The development and delivery of course modules depends on a volunteer faculty. Tutors might be Public Health professionals who are academic or service-based, and in the current workforce or retired, and can act as:

 

Teams of at least 5 people share the load to developer, review or deliver modules.

  • As a facilitator, you would spend around 2 hours a week guiding the online discussions - for one of the 5 Topics (over two weeks) that go to make up each Module. We ask you to: 1. Post a pre-prepared discussion question to open the discussion of the Topic for the students 2. Respond to the student postings regularly during the 2-weeks and encourage participation if this is slow 3. Summarise the discussions at the end of the 2-weeks. There is a guide for online facilitators and a 'course' for new facilitators, if required, to help with the methods of being a good online facilitator. Also a Tutors Corner on the course web site for discussions about academic issues, we also ask for some of the tutors to help with the setting and marking of assignments
     

  • Module (unit) leader. Each course unit has a unit leader who takes overall responsibility for the unit. The roles are performed in conjunction with the Academic Coordinator (Programme Leader) and both are supported by Student Support Officers to whom each student is assigned. Roles include ensuring that the units are appropriately set up to reflect any changes based on feedback from the previous semester, that tutors are assigned as online facilitators to each of the Topics and as assignments markers. There will also be some reporting requirements.
     

  • Dissertation supervisor. The Dissertation is the final part of the MPH award, and extends over 2 semesters. Students can only enrol in this if they have passed 6 modules/units at the Masters level. The idea is not to perform a research project, but to plan one. The role of the academic supervisor includes guiding the student academically through the choice of health problem, the review of the literature and writing up a proposal. This is done in conjunction with a module leader who coordinates the dissertation module, and in communication with a local advisor identified by the student. The academic supervisor is asked to read draft(s) of the student’s dissertation, provide feedback, and is expected to be accessible by the student and in regular email contact with the student.
     

Individuals or organisations. We welcome suggestions from those who wish to collaborate and join this initiative in any capacity, including suggestions for the development of new course modules, and from individuals or organisations. Please get in touch if you would like to join in or would like further information through the contact form.

 

Modules currently offered can be seen here, and those planned or in development include: Environmental health (including Climate change); Violence and Health; Zoonoses and 'one health'; Health informatics. Development team members are welcome in each of these. Any individual or organisation who would like to join in the process of developing a new module, is invited to suggest a topic to us.

 

What will I get out of being a tutor?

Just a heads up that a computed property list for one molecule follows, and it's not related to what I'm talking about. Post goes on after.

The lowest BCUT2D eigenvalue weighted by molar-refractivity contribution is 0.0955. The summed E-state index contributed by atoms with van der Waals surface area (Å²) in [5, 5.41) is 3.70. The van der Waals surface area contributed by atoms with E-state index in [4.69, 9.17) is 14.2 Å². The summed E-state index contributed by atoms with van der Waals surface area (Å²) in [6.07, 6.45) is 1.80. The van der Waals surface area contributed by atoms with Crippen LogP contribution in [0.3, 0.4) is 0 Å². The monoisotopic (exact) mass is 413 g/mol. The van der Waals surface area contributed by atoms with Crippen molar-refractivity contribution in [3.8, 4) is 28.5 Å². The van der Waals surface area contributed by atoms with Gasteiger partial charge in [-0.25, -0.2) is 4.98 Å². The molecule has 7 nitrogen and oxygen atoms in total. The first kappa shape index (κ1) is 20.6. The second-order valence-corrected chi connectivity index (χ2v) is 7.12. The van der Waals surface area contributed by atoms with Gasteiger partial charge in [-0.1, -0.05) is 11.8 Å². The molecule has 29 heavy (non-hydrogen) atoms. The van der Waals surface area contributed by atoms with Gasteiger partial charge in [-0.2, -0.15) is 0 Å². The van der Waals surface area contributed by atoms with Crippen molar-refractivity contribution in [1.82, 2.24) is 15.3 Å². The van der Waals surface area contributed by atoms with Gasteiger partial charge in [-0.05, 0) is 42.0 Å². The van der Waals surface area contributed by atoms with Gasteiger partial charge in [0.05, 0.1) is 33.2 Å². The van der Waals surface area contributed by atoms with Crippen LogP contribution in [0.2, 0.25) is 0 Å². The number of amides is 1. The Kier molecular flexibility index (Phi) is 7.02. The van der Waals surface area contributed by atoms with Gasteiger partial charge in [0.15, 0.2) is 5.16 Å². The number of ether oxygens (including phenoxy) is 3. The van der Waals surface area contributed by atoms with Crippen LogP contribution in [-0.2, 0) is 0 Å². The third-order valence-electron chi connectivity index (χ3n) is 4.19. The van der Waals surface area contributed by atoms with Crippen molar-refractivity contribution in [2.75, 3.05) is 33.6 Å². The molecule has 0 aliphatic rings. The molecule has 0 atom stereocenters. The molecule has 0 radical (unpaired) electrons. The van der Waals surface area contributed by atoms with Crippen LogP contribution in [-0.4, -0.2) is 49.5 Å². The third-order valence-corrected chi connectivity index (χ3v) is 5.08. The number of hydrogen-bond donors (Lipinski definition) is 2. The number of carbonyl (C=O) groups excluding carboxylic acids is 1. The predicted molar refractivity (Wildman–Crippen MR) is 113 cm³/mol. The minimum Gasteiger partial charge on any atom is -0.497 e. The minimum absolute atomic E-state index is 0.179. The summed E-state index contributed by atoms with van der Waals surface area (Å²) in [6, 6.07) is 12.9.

• Work with a diverse and interesting group of colleagues from many countries

  • Develop partnerships and collaborations with individuals and institutions in many different settings

  • Keep up to date with advances in international Public Health

  • Get up to speed with developments in IT and the open source approach - a new way for individuals and organisations to develop collaboratively and share the products of their work

  • Have a teaching role, with lots of support

  • Receive a certificate recognising your contribution each semester, for use in your portfolio or for Continuing Professional Development

  • If you are a Public Health trainee, you can cover your own learning outcomes identified by your trainer or the Faulty of Public Heath - see here for details of the learning outcomes you can meet

  • And, of course, feel good about being able to help build capacity to deal with major health problems in settings where this is so much needed

 

Getting started as a tutor

We will ask you to complete a short registration form, and give you access to the Courses web site. Please note that the registration form times out if left idle for too long and may generate an error message at the point of submission. We would advise that you prepare your responses on a Word document or Notepad first and paste into the registration form to avoid errors.

 

For those who have joined us as a tutor, thank you for joining the Peoples-uni family.

 

The first thing to note is that there are two web sites: the general site where you are now, and the educational platform (called Moodle) on which the courses are based – this is at http://courses.peoples-uni.org and to access it you will need a username and password.

 

You can see how to log in to the courses site and a number of other pieces of information in the Tutors Handbook on the course website site. You might also find the Student Handbook on this site helpful. This is public access - you only need a password to access the courses site.

 

There is a Guide for online facilitators in the courses site (so will require you to log on first). Please do take the time to study this. From time to time we run this as a 'course', but it is important to look through before you start your first session as an online facilitator or developer/reviewer.

 

There is a Tutors Corner on the courses site (so will require you to log on first) which includes the Tutors Handbook and various items such as a discussion forum for discussions amongst tutors and resources about various academic issues.